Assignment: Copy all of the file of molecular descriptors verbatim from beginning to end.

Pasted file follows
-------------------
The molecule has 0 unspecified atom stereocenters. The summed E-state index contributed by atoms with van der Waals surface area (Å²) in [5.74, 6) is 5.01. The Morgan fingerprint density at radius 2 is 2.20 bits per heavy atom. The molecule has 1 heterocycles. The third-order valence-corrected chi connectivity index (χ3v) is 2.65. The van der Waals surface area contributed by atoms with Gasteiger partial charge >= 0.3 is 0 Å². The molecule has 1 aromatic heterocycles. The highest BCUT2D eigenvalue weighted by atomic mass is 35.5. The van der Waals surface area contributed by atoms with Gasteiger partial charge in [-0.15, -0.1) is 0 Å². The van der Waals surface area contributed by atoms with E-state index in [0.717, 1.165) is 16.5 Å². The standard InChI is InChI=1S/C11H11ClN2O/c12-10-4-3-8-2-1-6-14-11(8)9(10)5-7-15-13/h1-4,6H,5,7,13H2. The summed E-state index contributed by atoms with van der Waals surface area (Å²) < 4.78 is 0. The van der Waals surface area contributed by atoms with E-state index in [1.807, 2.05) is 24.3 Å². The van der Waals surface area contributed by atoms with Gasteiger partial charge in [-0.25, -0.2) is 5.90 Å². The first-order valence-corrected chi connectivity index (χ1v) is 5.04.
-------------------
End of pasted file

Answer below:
The molecule has 0 unspecified atom stereocenters. The summed E-state index contributed by atoms with van der Waals surface area (Å²) in [5.74, 6) is 5.01. The Morgan fingerprint density at radius 2 is 2.20 bits per heavy atom. The molecule has 1 heterocycles. The third-order valence-corrected chi connectivity index (χ3v) is 2.65. The van der Waals surface area contributed by atoms with Gasteiger partial charge >= 0.3 is 0 Å². The molecule has 1 aromatic heterocycles. The highest BCUT2D eigenvalue weighted by atomic mass is 35.5. The van der Waals surface area contributed by atoms with Gasteiger partial charge in [-0.15, -0.1) is 0 Å². The van der Waals surface area contributed by atoms with E-state index in [0.717, 1.165) is 16.5 Å². The standard InChI is InChI=1S/C11H11ClN2O/c12-10-4-3-8-2-1-6-14-11(8)9(10)5-7-15-13/h1-4,6H,5,7,13H2. The summed E-state index contributed by atoms with van der Waals surface area (Å²) < 4.78 is 0. The van der Waals surface area contributed by atoms with E-state index in [1.807, 2.05) is 24.3 Å². The van der Waals surface area contributed by atoms with Gasteiger partial charge in [-0.25, -0.2) is 5.90 Å². The first-order valence-corrected chi connectivity index (χ1v) is 5.04.